It has kept banks afloat, let corporations build large cash reserves and restructure debt and, arguably, staved off a worldwide depression. But the ultimate aim — strong and self-sustaining growth in the world’s core industrial economies — remains out of reach, and analysts are wondering whether central banks are at the limits of what they can do to help.
For three of the four central banks involved, their local economies remain in recession or have flat-lined despite years spent in crisis-fighting mode. New data Thursday showed that economic output in Europe fell more sharply than analysts expected at the end of last year, with gross domestic product in the 17-nation euro zone declining 0.6 percent in the last three months of 2012, compared with the prior period. Growth in Britain was zero percent, while Japan’s economy contracted 0.4 percent at the end of the year.
This stagnation follows a historic run in which $5.5 trillion has flowed into the global economy from central banks in the United States, Japan, Britain and the euro zone. “This is a very unique situation, and we cannot exclude that we are overtreating the patient,” said Domenico Lombardi, a former Italian board member of the International Monetary Fund and now an analyst at the Brookings Institution. “There has been huge liquidity pumped into the system, but only a fraction translates” into economic support for businesses and households in those economies.
“Each successive effort at quantitative easing has had diminished returns. There are limits, and we are probably at the threshold” where more central bank action could do more harm than good to the global economy, said Timothy Adams, managing director for the Institute of International Finance, a trade group representing the world’s major financial institutions.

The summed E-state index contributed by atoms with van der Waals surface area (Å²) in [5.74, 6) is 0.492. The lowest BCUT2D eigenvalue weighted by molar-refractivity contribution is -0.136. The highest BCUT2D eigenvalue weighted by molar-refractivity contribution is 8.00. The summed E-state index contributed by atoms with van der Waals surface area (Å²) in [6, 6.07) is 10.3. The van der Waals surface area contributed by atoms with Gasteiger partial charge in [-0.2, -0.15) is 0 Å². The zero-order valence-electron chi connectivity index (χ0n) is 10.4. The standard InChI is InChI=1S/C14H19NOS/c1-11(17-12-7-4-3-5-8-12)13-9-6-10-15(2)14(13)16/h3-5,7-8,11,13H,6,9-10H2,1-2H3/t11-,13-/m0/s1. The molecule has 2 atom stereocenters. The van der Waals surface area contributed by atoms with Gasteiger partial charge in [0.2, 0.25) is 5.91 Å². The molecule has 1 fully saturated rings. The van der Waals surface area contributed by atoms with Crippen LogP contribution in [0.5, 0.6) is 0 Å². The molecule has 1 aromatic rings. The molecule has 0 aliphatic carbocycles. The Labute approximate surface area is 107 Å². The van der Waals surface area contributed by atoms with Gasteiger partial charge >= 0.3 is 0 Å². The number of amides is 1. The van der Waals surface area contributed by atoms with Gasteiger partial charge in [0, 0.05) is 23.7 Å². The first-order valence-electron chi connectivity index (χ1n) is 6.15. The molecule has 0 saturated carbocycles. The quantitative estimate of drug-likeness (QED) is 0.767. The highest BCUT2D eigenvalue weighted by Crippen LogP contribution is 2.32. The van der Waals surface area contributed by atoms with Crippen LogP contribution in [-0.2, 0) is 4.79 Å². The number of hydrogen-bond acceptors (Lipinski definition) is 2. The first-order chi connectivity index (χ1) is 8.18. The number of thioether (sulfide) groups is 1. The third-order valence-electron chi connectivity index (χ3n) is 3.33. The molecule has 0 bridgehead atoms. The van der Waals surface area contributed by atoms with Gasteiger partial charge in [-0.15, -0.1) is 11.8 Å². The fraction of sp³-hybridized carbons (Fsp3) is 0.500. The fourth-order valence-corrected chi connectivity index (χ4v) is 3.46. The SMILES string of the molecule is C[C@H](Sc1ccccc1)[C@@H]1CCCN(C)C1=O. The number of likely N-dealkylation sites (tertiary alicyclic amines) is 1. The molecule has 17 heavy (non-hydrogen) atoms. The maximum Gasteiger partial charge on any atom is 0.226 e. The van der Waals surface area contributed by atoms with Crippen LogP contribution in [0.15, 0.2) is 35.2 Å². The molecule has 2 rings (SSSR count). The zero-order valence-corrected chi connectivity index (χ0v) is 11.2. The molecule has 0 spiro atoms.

The paradox of a cheap money/ slow growth world will be at the center of talks this week in Moscow among finance and central bank officials from the Group of 20.
With all of the major economies struggling to grow, the rest of the world has become concerned about dwindling options. Many of the traditional crisis-fighting tools are off limits. Governments already have high levels of debt, making officials hesitant to borrow and spend in hopes of boosting jobs and growth. Structural changes to economies in Europe, Japan and the United States could take years to fully understand and longer to address. Interest rates — the traditional means for central banks to speed or slow the economy — are already near zero, leaving no room to cut further.
That has left central banks to rely on a variety of methods to try to boost economic growth, by, in essence, making money and loans easier to get.
Major currencies such as the dollar, euro and yen, however, don’t stay at home. They circulate around the world as the fuel for the international monetary system. Developing nations in particular argue that the policies pursued in Washington, Tokyo and elsewhere are driving up prices in other markets, making stocks and real estate more expensive, increasing the value of local currencies and perhaps setting the stage for another round of problems if the process gets out of hand.